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Many of us remember Halloween not so much for the decorations, the pumpkins, the donuts, or the cider as much for the ritual of “trick or treating”, in costume, throughout the neighborhood on a leaf blown, moonlit night.
Actually, Trick or Treating goes back a way. And not just in our own country. As far back as Middle Ages, Wassailing (singing for treats), Souling, (the poor visiting homes and trading food for prayers for the dead on Hallowmas (November 1st), and Guising, a late 19th century Scottish tradition of masqueraders traveling door to door with carved turnip lanterns “begging” for fruit, cakes and money. In fact, many European countries adopted traditions somewhat similar to our modern “trick or treat” well before the first “goblins” hit the streets in America.
On this side of “the pond”, the tradition of “trick or treating” began to creep into our culture at the turn of the 20th century.
But, it wasn’t until the idea began to appear in children’s books (Jack and Jill) & Charles Schultz (Peanuts), then on radio, (The Adventures of Ozzie and Harriet) and finally in a Walt Disney Cartoon in the early 50’s that the idea really took a foot hold.
When the new “magic box” called “television” finally came along and blew more oxygen on an already fledgling fire by depicting Halloween and Trick or Treating in early sit-coms and variety shows, the nation’s costumed youth predictably took to the neighborhoods each late October like swallows returning to Capistrano.
Of course, as we get older, and “reason” finally prevails that we can’t keep this guise up forever…the gifts we once received on the doorsteps of our neighborhood are replaced by the enjoyment of watching our own children prepare for the BIG NIGHT each year as we once did.
It never gets old, and THAT, is a gift in itself.
Of course, most parents have their own pre-Halloween rituals, especially if you have young ones….
• Costumes…………………. Check
• Home Decorations……….. Check
• Carved Jack-O-Lanterns… Check
• Trick or Treat Candy…………Check
One thing you may want to add to that list, to make the evening for your kids even more special, are a few Halloween inspired “treats” they can enjoy before and after the “BIG haul”… First, this is a night for the kids but Mom & Dad should enjoy it too! One way you can enjoy the evening more is by taking the night off from cooking. How? Let the kids get involved in their after treating dinner before they leave the house. It will also be something for them to look forward to once they return with their “spoils”.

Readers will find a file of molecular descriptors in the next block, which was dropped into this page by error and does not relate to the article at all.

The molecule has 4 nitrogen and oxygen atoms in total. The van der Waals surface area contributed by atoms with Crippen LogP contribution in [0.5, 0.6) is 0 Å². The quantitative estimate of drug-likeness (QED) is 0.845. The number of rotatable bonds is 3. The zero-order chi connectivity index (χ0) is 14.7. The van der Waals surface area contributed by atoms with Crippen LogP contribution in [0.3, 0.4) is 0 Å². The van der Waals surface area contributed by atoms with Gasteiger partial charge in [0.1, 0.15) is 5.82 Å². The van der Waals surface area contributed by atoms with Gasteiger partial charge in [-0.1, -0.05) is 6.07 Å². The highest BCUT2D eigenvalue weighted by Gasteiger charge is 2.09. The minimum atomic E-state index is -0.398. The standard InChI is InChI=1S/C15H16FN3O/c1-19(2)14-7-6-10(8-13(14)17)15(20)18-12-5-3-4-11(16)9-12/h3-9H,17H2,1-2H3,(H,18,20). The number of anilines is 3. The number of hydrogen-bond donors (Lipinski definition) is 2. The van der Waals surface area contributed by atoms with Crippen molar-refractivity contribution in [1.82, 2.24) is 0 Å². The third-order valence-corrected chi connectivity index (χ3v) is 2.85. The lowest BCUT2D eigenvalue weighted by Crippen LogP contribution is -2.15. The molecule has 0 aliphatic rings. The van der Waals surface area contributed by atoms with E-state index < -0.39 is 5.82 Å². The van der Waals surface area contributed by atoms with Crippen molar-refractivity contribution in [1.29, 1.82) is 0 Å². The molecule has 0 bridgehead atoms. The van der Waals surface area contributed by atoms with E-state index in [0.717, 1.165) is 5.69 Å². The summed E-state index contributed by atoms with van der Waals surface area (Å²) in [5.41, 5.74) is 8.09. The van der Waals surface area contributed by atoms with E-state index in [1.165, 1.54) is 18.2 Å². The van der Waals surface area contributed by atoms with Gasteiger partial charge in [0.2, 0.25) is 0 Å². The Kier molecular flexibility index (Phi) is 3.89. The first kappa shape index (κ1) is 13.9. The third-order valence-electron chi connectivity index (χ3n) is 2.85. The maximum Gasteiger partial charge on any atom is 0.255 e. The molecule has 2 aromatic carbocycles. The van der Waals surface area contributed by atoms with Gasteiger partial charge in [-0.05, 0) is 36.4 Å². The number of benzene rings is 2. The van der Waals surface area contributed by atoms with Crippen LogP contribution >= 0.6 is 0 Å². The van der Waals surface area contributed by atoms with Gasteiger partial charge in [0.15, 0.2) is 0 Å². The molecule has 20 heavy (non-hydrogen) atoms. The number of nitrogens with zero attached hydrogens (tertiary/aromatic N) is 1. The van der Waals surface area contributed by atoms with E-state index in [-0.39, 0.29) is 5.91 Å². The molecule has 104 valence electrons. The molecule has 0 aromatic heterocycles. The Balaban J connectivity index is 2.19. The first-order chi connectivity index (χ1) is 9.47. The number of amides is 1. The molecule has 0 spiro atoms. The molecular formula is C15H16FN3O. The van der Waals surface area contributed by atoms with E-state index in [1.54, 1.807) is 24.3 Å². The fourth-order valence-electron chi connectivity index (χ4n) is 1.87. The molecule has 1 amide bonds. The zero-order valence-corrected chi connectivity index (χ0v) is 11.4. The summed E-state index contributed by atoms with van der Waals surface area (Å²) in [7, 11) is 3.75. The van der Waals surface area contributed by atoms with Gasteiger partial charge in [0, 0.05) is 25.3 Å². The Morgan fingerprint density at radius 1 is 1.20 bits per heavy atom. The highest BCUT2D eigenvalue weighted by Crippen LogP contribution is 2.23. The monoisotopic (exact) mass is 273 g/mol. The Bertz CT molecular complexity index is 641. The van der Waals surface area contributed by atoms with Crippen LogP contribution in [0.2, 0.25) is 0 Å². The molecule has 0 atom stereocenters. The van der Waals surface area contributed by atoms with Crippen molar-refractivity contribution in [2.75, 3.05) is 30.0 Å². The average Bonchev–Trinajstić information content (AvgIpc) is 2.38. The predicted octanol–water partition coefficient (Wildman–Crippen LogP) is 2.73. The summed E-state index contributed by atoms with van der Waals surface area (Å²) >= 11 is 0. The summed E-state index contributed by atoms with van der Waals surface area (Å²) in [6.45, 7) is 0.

Nino’s Take n’ Bake Cheese Pizzas make an excellent base to top with all your kid’s favorite toppings. You can even get into the “spooky” spirit with toppings like:
• Pepperoni Worms (cut Stick Pepperoni into 4” long pieces then thin, worm like sticks (cut like match sticks)…they’ll curl up while cooking too!
• Cut deli sliced ham into Bat Shapes (the wings will “curl” while cooking.
• Orange colored Bell Pepper pumpkin cut outs (1” to 2” in diameter with cookie cutter”)
Jack – O – Lantern Pasta (Serves 4 to 6)
Admittedly, this dish requires a bit of cooking on Mom or Dad’s part but the kids can help and it’s an easy recipe.
- 1 – 8” Diameter Round Shaped Pumpkin
- 2 Lbs Fuscilli or Rotini Pasta
- 1 – 24 oz Jar Salvaggio’s Pasta Sauce (Marinara)
- 12 – 1 oz Meatballs
- ½ Cup Parmesan Cheese, Shredded
- 6 to 8 Salvaggio’s Soft Bread Sticks
1. Have the kids help by cutting a 6” diameter lid off of the top of the pumpkin and scoop out interior cleanly. Discard all interior pulp and seeds.
2. Bake pumpkin shell and lid for approximately 30 minutes in a 350 F oven.
3. While pumpkin is cooking, cook pasta in boiling salted water until al dente then toss in hot pasta sauce.
4. Also, re-heat or cook meatballs until thoroughly cooked through.
5. Time cooking so that all components are cooked and ready to assemble at the same time.
6. Remove pumpkin from oven and place on an attractive, Halloween themed platter.
7. Add meatballs on top of pasta then arrange bread sticks in pumpkin cavity with ends protruding from open mouth.
8. Sprinkle with ½ of the Parmesan cheese shreds and leave remainder for personal garnishment.
Dirt Pudding Graveyard (Serves 6 to 8)
This dessert can be made early in the day with lots of help from the kids.
1. Start with a packaged instant or prepared pudding (chocolate is best) and spoon 1 inch deep in a clear, Pyrex type casserole dish approximately 8” x 10”.
2. Decorate your favorite rectangular cookies (or Graham Crackers) with R.I.P. Tombstone inscriptions and fun graveyard like themes with squeeze tube frosting. Set aside.
3. Top the pudding with crumbled Oreo or crumbled chocolate cake (or better BOTH), make rocks from chocolate or vanilla meringue kisses or molded, moist cake crumbs and leaves from roll up fruit (cut outs).
4. Insert Tombstones into pudding “dirt at upright angles.
Caramel Apple Cupcakes (Makes about 12 – 3” Cupcakes)
1 package (18-1/4 ounces) Spice Cake Mix
2 cups Granny Smith Apples, Peeled, Cored & Chopped
20 Wrapped Caramels
3 TBSP Milk
1 Cup Pecans or Peanuts, Toasted & Chopped
12 Popsicle (Craft) Sticks
1. Prepare cake batter according to package directions; fold in chopped apples.
2. Fill 12 greased or paper-lined jumbo muffin cups three-fourths full.
3. Bake at 350° for 20 minutes or until a toothpick inserted near the center comes out clean. Cool for 10 minutes before removing from pans to wire racks to cool completely.
4. In a small saucepan, cook the caramels and milk over low heat until smooth. Spread over cupcakes.
5. Sprinkle with nuts.
6. Insert a wooden stick into the center of each cupcake.
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